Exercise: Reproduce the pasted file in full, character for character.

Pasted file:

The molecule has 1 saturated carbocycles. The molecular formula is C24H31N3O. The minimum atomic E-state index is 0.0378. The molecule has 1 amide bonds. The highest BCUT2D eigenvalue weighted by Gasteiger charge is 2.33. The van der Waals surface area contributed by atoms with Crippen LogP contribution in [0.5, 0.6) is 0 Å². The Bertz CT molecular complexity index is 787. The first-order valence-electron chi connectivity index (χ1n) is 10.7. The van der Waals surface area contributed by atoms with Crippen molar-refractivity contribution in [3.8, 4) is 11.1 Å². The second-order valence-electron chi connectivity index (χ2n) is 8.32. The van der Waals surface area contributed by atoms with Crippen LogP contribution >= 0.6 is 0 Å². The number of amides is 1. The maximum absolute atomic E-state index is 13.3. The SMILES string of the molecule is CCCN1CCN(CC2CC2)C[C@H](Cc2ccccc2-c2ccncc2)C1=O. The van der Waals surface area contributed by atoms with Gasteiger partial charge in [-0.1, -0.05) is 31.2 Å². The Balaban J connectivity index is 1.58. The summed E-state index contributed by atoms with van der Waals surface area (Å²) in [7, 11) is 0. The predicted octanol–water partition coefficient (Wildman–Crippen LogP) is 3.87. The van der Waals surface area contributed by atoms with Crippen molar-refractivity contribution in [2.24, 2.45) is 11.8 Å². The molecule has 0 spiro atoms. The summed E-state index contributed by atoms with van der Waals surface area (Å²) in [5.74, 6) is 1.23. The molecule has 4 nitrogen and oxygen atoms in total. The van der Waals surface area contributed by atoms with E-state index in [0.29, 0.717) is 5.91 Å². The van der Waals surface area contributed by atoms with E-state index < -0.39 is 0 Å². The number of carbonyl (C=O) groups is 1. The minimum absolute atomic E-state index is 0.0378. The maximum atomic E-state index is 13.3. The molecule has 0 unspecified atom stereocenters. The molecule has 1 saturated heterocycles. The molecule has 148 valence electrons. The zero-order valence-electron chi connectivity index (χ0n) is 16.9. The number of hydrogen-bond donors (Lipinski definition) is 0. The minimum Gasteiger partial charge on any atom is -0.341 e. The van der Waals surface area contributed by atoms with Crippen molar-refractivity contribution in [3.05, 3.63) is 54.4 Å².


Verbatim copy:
The molecule has 1 saturated carbocycles. The molecular formula is C24H31N3O. The minimum atomic E-state index is 0.0378. The molecule has 1 amide bonds. The highest BCUT2D eigenvalue weighted by Gasteiger charge is 2.33. The van der Waals surface area contributed by atoms with Crippen LogP contribution in [0.5, 0.6) is 0 Å². The Bertz CT molecular complexity index is 787. The first-order valence-electron chi connectivity index (χ1n) is 10.7. The van der Waals surface area contributed by atoms with Crippen molar-refractivity contribution in [3.8, 4) is 11.1 Å². The second-order valence-electron chi connectivity index (χ2n) is 8.32. The van der Waals surface area contributed by atoms with Crippen LogP contribution >= 0.6 is 0 Å². The number of amides is 1. The maximum absolute atomic E-state index is 13.3. The SMILES string of the molecule is CCCN1CCN(CC2CC2)C[C@H](Cc2ccccc2-c2ccncc2)C1=O. The van der Waals surface area contributed by atoms with Gasteiger partial charge in [-0.1, -0.05) is 31.2 Å². The Balaban J connectivity index is 1.58. The summed E-state index contributed by atoms with van der Waals surface area (Å²) in [7, 11) is 0. The predicted octanol–water partition coefficient (Wildman–Crippen LogP) is 3.87. The van der Waals surface area contributed by atoms with Crippen molar-refractivity contribution in [2.24, 2.45) is 11.8 Å². The molecule has 0 spiro atoms. The summed E-state index contributed by atoms with van der Waals surface area (Å²) in [5.74, 6) is 1.23. The molecule has 4 nitrogen and oxygen atoms in total. The van der Waals surface area contributed by atoms with E-state index in [0.29, 0.717) is 5.91 Å². The van der Waals surface area contributed by atoms with E-state index < -0.39 is 0 Å². The number of carbonyl (C=O) groups is 1. The minimum absolute atomic E-state index is 0.0378. The maximum atomic E-state index is 13.3. The molecule has 0 unspecified atom stereocenters. The molecule has 1 saturated heterocycles. The molecule has 148 valence electrons. The zero-order valence-electron chi connectivity index (χ0n) is 16.9. The number of hydrogen-bond donors (Lipinski definition) is 0. The minimum Gasteiger partial charge on any atom is -0.341 e. The van der Waals surface area contributed by atoms with Crippen molar-refractivity contribution in [3.05, 3.63) is 54.4 Å².